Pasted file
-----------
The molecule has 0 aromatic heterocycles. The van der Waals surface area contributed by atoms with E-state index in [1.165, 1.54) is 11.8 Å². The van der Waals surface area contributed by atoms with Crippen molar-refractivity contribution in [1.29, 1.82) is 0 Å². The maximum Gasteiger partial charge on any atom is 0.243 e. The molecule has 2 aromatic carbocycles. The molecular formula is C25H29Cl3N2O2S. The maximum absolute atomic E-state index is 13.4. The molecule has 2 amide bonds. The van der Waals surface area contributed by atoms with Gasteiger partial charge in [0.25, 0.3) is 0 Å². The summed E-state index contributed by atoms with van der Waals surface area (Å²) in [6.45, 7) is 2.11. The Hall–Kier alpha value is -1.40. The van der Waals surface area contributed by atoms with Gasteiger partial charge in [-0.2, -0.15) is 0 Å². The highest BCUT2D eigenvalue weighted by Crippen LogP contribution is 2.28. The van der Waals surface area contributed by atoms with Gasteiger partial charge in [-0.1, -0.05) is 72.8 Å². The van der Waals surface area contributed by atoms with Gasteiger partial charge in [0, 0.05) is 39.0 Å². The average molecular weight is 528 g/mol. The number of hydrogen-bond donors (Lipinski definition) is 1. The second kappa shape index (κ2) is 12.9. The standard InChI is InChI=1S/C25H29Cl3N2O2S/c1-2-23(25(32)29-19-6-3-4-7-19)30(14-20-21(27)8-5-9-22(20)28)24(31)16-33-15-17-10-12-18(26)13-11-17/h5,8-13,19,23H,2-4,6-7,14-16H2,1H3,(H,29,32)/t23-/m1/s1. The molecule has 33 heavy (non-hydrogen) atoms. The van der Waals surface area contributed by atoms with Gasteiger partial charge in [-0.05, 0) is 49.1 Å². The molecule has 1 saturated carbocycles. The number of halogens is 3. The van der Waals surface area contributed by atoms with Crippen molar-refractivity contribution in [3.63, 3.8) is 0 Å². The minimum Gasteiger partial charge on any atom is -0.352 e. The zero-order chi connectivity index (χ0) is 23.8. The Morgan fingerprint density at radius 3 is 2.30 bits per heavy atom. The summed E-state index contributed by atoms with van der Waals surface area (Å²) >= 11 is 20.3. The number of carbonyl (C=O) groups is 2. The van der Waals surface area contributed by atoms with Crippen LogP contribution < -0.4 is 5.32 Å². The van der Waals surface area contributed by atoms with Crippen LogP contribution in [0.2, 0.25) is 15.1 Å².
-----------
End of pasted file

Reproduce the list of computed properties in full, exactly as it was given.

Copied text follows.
The molecule has 0 aromatic heterocycles. The van der Waals surface area contributed by atoms with E-state index in [1.165, 1.54) is 11.8 Å². The van der Waals surface area contributed by atoms with Crippen molar-refractivity contribution in [1.29, 1.82) is 0 Å². The maximum Gasteiger partial charge on any atom is 0.243 e. The molecule has 2 aromatic carbocycles. The molecular formula is C25H29Cl3N2O2S. The maximum absolute atomic E-state index is 13.4. The molecule has 2 amide bonds. The van der Waals surface area contributed by atoms with Gasteiger partial charge in [0.25, 0.3) is 0 Å². The summed E-state index contributed by atoms with van der Waals surface area (Å²) in [6.45, 7) is 2.11. The Hall–Kier alpha value is -1.40. The van der Waals surface area contributed by atoms with Gasteiger partial charge in [-0.2, -0.15) is 0 Å². The highest BCUT2D eigenvalue weighted by Crippen LogP contribution is 2.28. The van der Waals surface area contributed by atoms with Gasteiger partial charge in [-0.1, -0.05) is 72.8 Å². The van der Waals surface area contributed by atoms with Gasteiger partial charge in [0, 0.05) is 39.0 Å². The average molecular weight is 528 g/mol. The number of hydrogen-bond donors (Lipinski definition) is 1. The second kappa shape index (κ2) is 12.9. The standard InChI is InChI=1S/C25H29Cl3N2O2S/c1-2-23(25(32)29-19-6-3-4-7-19)30(14-20-21(27)8-5-9-22(20)28)24(31)16-33-15-17-10-12-18(26)13-11-17/h5,8-13,19,23H,2-4,6-7,14-16H2,1H3,(H,29,32)/t23-/m1/s1. The molecule has 33 heavy (non-hydrogen) atoms. The van der Waals surface area contributed by atoms with Gasteiger partial charge in [-0.05, 0) is 49.1 Å². The molecule has 1 saturated carbocycles. The number of halogens is 3. The van der Waals surface area contributed by atoms with Crippen molar-refractivity contribution in [3.63, 3.8) is 0 Å². The minimum Gasteiger partial charge on any atom is -0.352 e. The zero-order chi connectivity index (χ0) is 23.8. The Morgan fingerprint density at radius 3 is 2.30 bits per heavy atom. The summed E-state index contributed by atoms with van der Waals surface area (Å²) >= 11 is 20.3. The number of carbonyl (C=O) groups is 2. The van der Waals surface area contributed by atoms with Crippen LogP contribution < -0.4 is 5.32 Å². The van der Waals surface area contributed by atoms with Crippen LogP contribution in [0.2, 0.25) is 15.1 Å².